Whiteness, Space, and the Meaning of Community: A Conversation

Jonathan Mathias Lassiter I LGBTQ Rights I Commentary I April 3rd, 2014

The following is the first part of a conversation that took place on February 23, 2014 at 3:13pm between three queer members of the Hampton Institute: A Working Class Think Tank. The members are Eyad Alkurabi, Director of Projects and Activism; Mike Perry, Chair of the Race & Ethnicity Department, and Jonathan Mathias Lassiter, Chair of the LGBTQ Rights Department.

Eyad : A major problem, particularly in my area, and probably in New York City, and probably everywhere across the States, especially in gay bars that is ridiculous, the racism in gay bars and all that shit! That whole culture itself. What's interesting is I gave an article, I shared an article about kink, and people of color having our own space within the kink culture.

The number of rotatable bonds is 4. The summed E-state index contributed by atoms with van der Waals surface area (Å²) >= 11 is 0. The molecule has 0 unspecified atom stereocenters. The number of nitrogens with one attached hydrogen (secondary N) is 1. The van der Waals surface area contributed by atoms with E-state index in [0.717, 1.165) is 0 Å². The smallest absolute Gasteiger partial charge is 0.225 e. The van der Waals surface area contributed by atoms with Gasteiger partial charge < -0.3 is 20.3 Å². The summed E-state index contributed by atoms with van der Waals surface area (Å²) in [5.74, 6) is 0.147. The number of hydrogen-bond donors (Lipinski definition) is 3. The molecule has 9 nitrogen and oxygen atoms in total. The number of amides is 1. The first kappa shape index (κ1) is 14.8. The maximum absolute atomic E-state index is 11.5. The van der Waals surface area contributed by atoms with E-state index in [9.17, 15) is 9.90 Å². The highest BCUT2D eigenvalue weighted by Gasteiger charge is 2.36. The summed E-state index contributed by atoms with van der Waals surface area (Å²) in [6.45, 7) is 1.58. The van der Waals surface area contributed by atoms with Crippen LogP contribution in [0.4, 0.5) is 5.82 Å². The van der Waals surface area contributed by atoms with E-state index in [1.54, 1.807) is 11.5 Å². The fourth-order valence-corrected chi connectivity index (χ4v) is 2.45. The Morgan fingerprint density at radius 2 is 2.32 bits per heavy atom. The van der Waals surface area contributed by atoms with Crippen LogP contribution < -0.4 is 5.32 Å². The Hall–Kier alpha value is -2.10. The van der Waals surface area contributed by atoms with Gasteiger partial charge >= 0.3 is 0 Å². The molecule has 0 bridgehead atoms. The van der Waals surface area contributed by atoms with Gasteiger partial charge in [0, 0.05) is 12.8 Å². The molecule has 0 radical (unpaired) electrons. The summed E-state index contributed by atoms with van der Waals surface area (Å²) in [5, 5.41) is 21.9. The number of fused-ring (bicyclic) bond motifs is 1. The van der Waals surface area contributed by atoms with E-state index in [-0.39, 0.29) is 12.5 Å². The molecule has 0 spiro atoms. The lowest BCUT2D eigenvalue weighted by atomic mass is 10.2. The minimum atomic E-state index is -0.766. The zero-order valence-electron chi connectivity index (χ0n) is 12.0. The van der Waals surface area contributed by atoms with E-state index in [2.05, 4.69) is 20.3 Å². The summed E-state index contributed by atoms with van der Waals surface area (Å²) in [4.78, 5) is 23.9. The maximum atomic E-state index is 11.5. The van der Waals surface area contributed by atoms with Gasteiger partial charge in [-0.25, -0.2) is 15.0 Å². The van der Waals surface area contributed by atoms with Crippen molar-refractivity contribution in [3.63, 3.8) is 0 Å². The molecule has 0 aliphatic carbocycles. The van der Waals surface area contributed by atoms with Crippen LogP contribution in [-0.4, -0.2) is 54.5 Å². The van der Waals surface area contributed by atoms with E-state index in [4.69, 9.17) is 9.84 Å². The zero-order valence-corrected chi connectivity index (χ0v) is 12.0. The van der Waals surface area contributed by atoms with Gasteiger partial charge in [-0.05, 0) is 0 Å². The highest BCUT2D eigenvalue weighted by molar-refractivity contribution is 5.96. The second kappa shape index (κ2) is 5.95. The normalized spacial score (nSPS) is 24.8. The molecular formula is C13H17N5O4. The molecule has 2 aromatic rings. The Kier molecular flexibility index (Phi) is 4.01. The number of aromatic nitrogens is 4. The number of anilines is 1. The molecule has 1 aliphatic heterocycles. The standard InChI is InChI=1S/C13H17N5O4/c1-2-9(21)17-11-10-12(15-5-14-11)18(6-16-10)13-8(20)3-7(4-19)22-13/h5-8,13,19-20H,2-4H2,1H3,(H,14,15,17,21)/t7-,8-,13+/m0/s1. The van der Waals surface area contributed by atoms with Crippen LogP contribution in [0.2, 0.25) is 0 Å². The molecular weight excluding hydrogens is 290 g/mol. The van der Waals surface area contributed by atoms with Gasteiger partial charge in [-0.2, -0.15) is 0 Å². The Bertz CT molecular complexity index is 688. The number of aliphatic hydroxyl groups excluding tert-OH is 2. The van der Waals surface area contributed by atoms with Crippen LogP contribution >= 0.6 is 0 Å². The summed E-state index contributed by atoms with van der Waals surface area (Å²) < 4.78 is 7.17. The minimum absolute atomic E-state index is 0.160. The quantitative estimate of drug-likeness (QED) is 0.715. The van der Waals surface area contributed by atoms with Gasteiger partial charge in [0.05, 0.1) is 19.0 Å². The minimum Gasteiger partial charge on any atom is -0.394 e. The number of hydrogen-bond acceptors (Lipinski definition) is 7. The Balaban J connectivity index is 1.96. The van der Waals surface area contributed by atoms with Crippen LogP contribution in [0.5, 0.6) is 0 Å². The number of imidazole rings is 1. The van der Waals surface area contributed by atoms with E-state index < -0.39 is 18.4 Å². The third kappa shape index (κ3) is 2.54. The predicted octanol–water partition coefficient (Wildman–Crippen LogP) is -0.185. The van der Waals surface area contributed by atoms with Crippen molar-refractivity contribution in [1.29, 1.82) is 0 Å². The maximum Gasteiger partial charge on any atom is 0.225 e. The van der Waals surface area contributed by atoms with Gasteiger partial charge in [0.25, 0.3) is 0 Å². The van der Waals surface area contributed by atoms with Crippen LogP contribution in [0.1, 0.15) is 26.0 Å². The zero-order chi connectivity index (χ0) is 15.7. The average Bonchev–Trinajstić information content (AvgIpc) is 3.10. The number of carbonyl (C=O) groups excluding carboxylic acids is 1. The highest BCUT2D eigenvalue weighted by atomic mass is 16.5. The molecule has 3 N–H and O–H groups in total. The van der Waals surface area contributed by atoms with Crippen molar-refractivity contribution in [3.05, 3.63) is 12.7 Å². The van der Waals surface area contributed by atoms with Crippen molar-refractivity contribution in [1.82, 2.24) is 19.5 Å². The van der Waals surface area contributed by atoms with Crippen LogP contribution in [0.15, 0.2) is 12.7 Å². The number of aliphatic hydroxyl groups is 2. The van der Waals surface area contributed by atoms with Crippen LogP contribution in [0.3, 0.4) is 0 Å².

Mike : Kink?

Eyad : Yeah, like S&M and BDSM [Bondage/Discipline, Dominance/Submission, Sadism/Masochism] and all that kind of stuff.

Mike : Oh okay.

Eyad : And this typical white guy was like…anger issues. And I was like okay, "so, you just proved why people of color, we need spaces within the kink culture itself." You know, kink culture, BDSM, you would think we wouldn't have that kind of issue - but, no, they do have that kind of issue.

Mike : To be completely honest, I'm not very familiar with kink culture. Can you give me some background information on it? I know the general idea behind it, like S&M. But what exactly are the different nuances of kink culture?

Eyad : (Personally) I'm in to leather kind of stuff. I'm not too wild. I'm not like real hardcore. I do see that there are some issues that people of color dealing with kink and all that stuff. Whips and chains and all that shit. But what I'm thinking, more or less, is that when we get our own spaces, we get attacked for it and I don't understand why. Why do you two think that we get attacked when we suggest speaking for ourselves?